Wood Rocking Chair – Understanding the Characteristics of the Antique Hoop-Skirt Wood Rocking Chair

Carmen D. Lade

Examine any antique rocking chair that’s made it through the decades in one piece, and you discover a cross-section of American history. Imagine the stories it would tell you, if it could speak!

Today, I’d like to talk a bit about examples of an early country style wood rocking chair, often called a Hoop-Skirt Rocker. They are named for the short arm-rest design that allowed women’s hoop-skirts to be hiked up onto the edge of the chair to rest without interference. You’ll find these antique wood rocking chairs with many designs, constructed of various types of wood. Most all of them finely made with a loving hand and attention to detail.

The individual pieces of these rocking chairs were carved according to each craftsman’s style. You’ll find different turning-designs on the posts of the chair backs and along the rails, slight differences in the curves of the armrests, and a variety of designs for the slats of the chair backs from a simple straight slat, to more intricate shapes with swoops and rises or fancy carvings.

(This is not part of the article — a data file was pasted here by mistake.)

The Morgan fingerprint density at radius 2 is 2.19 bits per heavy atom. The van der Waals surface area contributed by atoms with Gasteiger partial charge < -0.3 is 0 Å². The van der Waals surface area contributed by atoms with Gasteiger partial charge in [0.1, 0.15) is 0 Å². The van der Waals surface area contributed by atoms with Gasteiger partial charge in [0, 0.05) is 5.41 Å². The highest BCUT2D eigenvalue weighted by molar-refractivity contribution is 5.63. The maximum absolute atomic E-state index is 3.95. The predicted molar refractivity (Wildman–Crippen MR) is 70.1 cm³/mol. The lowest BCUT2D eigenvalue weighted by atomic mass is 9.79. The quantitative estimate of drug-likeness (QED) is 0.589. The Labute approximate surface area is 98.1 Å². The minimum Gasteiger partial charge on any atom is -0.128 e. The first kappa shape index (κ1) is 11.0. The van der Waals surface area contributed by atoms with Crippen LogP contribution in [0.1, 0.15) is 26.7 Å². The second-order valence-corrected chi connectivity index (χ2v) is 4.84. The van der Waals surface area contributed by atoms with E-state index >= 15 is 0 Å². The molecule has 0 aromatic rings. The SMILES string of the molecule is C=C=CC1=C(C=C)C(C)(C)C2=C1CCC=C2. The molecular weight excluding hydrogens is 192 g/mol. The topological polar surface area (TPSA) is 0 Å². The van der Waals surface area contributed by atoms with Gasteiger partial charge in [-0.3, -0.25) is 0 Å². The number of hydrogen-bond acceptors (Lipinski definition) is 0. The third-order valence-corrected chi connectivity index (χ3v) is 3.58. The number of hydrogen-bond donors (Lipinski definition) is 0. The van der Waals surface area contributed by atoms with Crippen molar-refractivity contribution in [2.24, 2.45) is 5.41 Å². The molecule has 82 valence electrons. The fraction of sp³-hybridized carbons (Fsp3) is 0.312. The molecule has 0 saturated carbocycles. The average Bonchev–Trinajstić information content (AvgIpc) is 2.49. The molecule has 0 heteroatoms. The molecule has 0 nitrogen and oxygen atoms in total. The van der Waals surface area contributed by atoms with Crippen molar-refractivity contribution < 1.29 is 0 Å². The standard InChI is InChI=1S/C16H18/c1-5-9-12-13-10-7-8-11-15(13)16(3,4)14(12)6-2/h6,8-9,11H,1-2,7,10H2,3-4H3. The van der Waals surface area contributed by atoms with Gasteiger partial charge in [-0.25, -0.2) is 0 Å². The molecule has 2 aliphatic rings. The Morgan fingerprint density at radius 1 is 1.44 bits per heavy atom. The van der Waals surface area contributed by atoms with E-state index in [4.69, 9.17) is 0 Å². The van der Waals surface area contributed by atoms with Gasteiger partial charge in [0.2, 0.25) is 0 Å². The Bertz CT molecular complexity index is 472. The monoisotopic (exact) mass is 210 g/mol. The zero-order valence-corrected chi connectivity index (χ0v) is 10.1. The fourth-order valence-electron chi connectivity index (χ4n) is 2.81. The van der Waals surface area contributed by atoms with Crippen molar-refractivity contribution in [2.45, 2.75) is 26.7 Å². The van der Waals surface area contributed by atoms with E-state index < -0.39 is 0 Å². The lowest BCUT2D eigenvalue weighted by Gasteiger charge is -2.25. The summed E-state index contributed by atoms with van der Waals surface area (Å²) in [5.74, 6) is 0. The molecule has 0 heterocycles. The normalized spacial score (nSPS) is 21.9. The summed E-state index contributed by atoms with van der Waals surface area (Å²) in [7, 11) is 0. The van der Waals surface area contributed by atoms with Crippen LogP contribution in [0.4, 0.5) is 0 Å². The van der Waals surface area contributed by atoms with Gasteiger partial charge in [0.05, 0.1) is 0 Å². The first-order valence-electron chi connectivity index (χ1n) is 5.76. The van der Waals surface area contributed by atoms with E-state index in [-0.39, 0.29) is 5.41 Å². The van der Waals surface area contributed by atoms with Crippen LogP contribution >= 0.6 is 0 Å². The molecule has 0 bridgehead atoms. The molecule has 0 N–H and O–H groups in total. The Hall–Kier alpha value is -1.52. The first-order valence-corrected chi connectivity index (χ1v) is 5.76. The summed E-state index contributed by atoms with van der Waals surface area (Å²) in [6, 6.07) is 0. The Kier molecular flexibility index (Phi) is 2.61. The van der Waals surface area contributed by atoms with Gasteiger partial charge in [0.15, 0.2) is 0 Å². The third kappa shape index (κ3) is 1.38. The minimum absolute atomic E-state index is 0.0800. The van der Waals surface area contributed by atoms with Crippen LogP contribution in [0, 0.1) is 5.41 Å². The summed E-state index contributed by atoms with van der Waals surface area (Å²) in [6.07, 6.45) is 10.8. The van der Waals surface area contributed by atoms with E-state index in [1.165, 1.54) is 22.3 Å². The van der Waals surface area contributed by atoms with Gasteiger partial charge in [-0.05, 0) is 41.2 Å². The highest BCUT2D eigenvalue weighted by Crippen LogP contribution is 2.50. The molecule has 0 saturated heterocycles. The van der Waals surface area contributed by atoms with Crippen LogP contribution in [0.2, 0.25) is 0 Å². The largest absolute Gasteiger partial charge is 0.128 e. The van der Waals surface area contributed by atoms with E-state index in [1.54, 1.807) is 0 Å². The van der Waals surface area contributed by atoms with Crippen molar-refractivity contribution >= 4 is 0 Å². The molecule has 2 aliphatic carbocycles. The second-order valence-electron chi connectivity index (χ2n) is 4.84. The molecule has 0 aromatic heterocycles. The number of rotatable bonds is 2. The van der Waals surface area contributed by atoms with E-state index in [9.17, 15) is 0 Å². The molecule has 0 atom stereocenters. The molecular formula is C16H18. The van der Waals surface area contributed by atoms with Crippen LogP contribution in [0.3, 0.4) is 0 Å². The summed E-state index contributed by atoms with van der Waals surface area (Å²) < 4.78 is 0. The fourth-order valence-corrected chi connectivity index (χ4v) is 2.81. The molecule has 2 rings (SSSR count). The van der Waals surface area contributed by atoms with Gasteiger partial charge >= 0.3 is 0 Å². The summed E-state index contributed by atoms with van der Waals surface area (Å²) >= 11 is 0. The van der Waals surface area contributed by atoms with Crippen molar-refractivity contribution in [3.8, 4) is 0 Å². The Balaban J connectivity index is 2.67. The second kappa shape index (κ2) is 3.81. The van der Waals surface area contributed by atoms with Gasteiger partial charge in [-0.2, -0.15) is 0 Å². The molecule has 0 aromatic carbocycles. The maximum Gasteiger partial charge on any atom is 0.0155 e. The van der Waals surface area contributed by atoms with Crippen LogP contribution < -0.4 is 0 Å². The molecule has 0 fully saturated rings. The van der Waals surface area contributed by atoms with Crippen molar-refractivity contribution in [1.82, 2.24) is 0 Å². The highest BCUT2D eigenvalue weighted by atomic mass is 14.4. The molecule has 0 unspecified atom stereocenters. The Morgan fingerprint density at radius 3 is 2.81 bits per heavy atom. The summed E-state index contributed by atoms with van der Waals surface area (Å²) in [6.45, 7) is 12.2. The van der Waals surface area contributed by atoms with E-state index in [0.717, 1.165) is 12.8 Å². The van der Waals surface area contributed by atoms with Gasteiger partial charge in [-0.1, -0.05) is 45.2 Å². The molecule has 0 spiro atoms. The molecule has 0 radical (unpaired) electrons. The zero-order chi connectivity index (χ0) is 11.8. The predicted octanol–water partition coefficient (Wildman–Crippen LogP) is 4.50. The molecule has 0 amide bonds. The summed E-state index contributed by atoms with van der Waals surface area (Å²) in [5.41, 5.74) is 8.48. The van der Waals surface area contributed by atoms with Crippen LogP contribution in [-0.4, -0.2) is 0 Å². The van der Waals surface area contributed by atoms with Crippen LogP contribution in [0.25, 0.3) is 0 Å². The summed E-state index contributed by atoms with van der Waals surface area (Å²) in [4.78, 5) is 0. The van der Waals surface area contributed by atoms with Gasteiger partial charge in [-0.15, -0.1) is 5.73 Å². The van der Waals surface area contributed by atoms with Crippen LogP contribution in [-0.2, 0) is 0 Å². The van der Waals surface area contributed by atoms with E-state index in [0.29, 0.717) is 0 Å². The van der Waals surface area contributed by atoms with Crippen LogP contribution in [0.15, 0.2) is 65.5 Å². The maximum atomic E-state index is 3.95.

Assembling each rocking chair ran unique among the craftsmen too. You can find examples of slender arm-rails running straight through frame of the seat and on down to the curve of the rocker-feet, and also designs where the armrest supports are fixed to the outside of the seat-frame as they run down to the feet. Even the shape of the rocker-feet themselves could be different from one craftsman to the next.

If you’re looking to purchase an antique wood rocking chair you would be wise to check the rocker-feet for wear. An authentic antique rocker will have wear and abrasions from being used, and should match the wood-type used for the rest of the chair. Over time it’s easy for the feet to become brittle and need replacement. If you find a chair with feet that are not so worn, or whose wood or design seems to not match the rest of the chair, you’re probably looking at a repaired rocker, and its value as an antique could be greatly decreased. So be alert!

This same holds true for the seating. Whether a splint seat or a rush seat has been woven in, it’s actually important to determine if the seating is original, or close to it. Wear and stretching of the weave is a good indication of original construction, but also check for the use of modern tools such as staples or glue that might not have been used in the times of the 1800’s.

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